Nearly 6,200 undergraduate, graduate and professional students will have their Carolina degrees conferred this weekend. After years of hard work, late nights and a lot of determination in the face of a pandemic, these Tar Heels are poised to become the next generation of leaders and take on the challenges facing the state, country and world.
The Well asked some of this year’s teaching award winners what advice they would give to the Class of 2022. Here’s what they said.
Clinical professor, School of Law
- Just as there are many right ways to write a brief, there are many right ways to be a lawyer. Try different approaches but only keep using the ones that work for you. If you aren’t sure what works for you, keep experimenting. And once you find the right way for you, remember that there are still many other right ways. (That also means that you can start over — rewriting a brief, leaving a job, switching careers.)
- Try to notice when you have power, which might be more often than you think.
- When you mess up and you’re not sure what to say, use Maui’s apology to Te Fiti in the movie Moana: “What I did was wrong. I have no excuse. I’m sorry.”
Teaching associate professor, UNC-Chapel Hill & NC State joint department of biomedical engineering; lead design engineer, FastTraCS
Be good to yourself and others and enjoy life as you live it. It has been my experience that banking social capital pays off — being empathetic and treating others with respect breeds positivity and growth in yourself and others. Learning to prop others up and help others grow is a great way to grow yourself. And as you grow, life will throw many twists and turns at you — highs and lows come and go, and with them you’ll gain so much experience and knowledge. Share the knowledge and experience you gain with others and allow others to teach you from their experiences. Start there, and you will be a positive beacon in this world and leave it in a better place.
Clinical associate professor, School of Law
Look for kindness, expect kindness, demand kindness and be kind. The legal profession is notorious for being adversarial. Our lives, however, do not have to be adversarial — should not be adversarial. In your places of work, look for the kind people and attach yourself to them, learn from them.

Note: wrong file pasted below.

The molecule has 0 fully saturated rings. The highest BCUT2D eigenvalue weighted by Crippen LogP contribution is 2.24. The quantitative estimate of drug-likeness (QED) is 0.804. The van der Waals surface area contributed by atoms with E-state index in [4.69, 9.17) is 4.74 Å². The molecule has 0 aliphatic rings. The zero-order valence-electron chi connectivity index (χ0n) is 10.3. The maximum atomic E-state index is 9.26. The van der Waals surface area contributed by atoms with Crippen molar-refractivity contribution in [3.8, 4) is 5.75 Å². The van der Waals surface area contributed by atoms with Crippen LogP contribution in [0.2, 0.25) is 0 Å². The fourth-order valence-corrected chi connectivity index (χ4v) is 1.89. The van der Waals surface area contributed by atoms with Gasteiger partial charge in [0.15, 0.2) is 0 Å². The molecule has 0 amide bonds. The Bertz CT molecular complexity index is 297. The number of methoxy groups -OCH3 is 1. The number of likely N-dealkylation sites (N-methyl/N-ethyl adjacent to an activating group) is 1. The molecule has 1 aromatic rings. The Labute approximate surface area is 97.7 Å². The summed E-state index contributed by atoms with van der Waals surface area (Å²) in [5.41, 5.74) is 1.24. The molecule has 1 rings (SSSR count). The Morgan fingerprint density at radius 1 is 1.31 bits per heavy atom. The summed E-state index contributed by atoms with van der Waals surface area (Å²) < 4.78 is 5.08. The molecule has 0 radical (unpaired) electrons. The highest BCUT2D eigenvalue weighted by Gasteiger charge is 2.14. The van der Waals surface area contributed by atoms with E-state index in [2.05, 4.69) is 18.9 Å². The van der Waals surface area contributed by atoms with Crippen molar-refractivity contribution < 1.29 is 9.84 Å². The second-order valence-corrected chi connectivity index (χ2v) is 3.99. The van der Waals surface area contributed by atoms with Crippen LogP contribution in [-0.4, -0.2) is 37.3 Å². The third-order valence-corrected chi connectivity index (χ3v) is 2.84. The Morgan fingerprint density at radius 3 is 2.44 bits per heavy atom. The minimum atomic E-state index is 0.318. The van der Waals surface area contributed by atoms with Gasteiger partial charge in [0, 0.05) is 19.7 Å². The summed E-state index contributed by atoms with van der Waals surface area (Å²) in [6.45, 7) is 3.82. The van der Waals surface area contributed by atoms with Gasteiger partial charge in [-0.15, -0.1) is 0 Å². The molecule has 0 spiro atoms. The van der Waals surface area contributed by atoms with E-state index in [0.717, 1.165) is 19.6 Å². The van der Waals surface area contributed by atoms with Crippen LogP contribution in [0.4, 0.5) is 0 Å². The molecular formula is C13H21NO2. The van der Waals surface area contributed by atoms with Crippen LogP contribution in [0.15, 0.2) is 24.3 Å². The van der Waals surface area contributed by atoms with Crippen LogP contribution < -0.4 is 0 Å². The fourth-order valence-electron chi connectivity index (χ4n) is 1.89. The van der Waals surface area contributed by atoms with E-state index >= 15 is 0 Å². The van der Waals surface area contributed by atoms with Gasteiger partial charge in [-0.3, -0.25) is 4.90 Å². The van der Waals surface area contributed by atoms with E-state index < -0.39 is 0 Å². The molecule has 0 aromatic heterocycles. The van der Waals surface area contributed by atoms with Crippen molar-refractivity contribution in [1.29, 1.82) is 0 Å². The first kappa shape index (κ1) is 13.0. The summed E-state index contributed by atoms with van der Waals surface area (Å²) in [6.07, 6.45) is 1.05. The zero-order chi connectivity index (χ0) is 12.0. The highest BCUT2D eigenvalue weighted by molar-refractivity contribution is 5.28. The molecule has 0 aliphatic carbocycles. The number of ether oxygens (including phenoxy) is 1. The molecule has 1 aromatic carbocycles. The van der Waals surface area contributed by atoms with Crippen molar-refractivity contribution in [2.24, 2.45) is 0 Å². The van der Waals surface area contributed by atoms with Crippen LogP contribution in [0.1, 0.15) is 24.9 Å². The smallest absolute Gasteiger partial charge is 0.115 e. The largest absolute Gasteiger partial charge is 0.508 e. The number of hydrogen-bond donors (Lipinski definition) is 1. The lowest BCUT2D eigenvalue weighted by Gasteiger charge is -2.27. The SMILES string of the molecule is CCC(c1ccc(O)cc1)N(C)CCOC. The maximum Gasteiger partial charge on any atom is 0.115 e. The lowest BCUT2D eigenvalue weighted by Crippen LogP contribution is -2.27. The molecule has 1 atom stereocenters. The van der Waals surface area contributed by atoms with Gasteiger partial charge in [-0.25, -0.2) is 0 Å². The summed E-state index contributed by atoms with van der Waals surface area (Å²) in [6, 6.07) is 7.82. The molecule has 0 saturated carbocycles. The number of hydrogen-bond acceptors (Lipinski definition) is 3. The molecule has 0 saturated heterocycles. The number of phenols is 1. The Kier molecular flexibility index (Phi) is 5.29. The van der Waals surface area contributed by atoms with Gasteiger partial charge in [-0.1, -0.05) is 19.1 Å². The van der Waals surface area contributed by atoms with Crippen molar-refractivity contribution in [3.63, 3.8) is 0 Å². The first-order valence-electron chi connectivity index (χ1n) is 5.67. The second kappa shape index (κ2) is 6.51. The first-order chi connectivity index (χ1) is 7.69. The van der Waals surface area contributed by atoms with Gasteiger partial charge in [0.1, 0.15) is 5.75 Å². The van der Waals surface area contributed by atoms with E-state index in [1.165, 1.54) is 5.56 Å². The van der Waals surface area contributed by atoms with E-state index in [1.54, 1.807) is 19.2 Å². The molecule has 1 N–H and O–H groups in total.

In representing your clients, make sure others look upon them with kindness and see their humanity — demand that for them. But also question your power and use your power kindly. Remember that mercy “is twice blest”: It blesses those who give and those who receive, and we are our best selves when “mercy seasons justice.”
Most importantly, consider that kindness demands that you be fully open. Be open to new people, new ideas — to a life of perpetual learning, constant questioning and self-awareness. Continually reflect on who you are in relation to others in the justice system and in your world, and then be sure to elevate quieter voices and disregarded experiences.
And, finally, be kind to yourself. When you need it, when you deserve it, let yourself be lifted up as well. Those moments of kindness — of connection — will sustain you.
Associate professor, College of Arts & Sciences’ history department
Pick your battles. You’ll forget most of those random nights with friends and the small quarrels over lovers or bathrooms that were once so important. It’s the unusual moments that you’ll remember — the handful of really meaningful professional achievements and the truly uniquely special times with friends.
As fun as college can be, the most enjoyable moments of your life are yet to come. Make sure you’re in a position to appreciate those. Sometimes people get too busy to enjoy the things they’ve earned. Be ambitious, but don’t let your career and life goals prevent you from living in the moment.
William Rand Kenan, Jr. Professor of Genetics, School of Medicine’s microbiology-immunology department
Do not let all of the negativity drown you out, whether it’s directed at you or others who do not deserve it. Stand up for those who are less fortunate and speak up.